For those who haven’t seen it, scam-detectives.co.uk has a really interesting 3-part interview with a former Nigerian scammer.
Scam-Detective: A reader has asked me to talk to you about face to face scams. Were you ever involved in meeting a victim, or was all of your contact by email?
John: I never met a victim, but I was involved in a couple of Wash-Wash scams.
Scam-Detective: Wash Wash scams? What does that involve?
John: We would tell the victim that we had a trunk full of money, millions of dollars. One victim met some of my associates in a hotel in Amsterdam, where he was shown a box full of black paper. He was told that the money had been dyed black to get through customs, and that it could be cleaned with a special chemical that was very expensive. My associates showed him how this worked with a couple of $100 bills from the top of the box, which they rinsed with some liquid to remove the black dye. Of course the rest of the bills were only black paper, but the victim saw real money. He handed over $27,000 (about Â£17,000) to buy the chemicals and was told to return to the hotel later that day to pick up the cash. Of course when he came back, there was nobody there. He couldnâ€™t report it to anybody because if it had been real it would have been illegal, so he would have gotten himself into trouble.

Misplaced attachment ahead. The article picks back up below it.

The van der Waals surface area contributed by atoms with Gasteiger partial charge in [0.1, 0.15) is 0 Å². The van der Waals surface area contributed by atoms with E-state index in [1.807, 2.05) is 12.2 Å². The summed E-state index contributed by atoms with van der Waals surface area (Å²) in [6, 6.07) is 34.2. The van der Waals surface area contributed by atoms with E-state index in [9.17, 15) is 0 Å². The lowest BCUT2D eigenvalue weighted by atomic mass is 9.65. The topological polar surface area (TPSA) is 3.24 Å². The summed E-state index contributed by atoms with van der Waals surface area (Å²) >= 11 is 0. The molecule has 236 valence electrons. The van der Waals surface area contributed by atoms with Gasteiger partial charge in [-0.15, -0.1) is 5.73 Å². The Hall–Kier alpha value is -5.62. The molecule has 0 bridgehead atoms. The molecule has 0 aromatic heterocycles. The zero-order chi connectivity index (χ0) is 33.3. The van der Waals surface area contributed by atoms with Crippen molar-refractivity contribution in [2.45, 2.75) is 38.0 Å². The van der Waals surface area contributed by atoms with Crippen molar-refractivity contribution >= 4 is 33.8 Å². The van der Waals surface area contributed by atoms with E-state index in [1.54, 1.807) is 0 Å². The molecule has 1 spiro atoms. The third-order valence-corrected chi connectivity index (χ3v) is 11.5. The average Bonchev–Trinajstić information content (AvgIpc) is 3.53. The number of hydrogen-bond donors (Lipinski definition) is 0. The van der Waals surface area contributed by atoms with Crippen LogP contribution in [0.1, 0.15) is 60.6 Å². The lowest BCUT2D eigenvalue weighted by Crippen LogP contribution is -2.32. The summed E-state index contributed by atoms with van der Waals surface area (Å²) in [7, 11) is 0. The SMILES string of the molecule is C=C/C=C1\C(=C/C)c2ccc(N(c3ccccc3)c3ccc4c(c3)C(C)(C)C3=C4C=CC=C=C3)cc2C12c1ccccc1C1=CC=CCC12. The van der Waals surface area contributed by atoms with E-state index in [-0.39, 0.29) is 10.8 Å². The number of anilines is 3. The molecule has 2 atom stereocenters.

We build tools in Firefox like stale-plugin warnings and malware blocking to help protect our users, to neuter the technological attacks they may encounter on the web. But we also try, and need to keep trying, to build tools that inform our users so that they can make better decisions. Our phishing warnings and certificate errors try to do this, but mostly by scaring users away from specific attack situations. I hope we’ll continue to build tools like Larry which try to give people some affirmative context as well, to lend some nuance to their sense of place online. I want us to help our users know when they’re on Main Street, and when they’re in an alley.
I know: People get conned in the real world, too, and certainly no browser UI is going to save you from an email-based scam. Stories like this, though, are just specific instances of what I believe to be a more universal principle:
the biggest security risk most people face is misplaced trust
John: Some of the blame has to go to the victims. They wanted the money too because they were greedy. Lots of times I would get emails telling me that they wanted more money than I was offering because of the money they were having to send. They could afford to lose the money.
Scam-Detective: John, I think you have been basically honest with me so far. Please donâ€™t stop that now. You know as well as I do that not all of your victims were motivated by greed. I have seen plenty of scam emails that talk about dying widows who want to give their money to charity, or young people who are in refugee camps and need help to get out. You targetted vulnerable, charitable people as well as greedy businessmen, didnâ€™t you? You didnâ€™t care whether they could afford it or not, did you?
John: Ok, you are right. I am not proud of it but I had to feed my family.
If you have ideas for how we can help users place their trust online more deliberately and carefully: please comment here, or build an addon, or file a bug.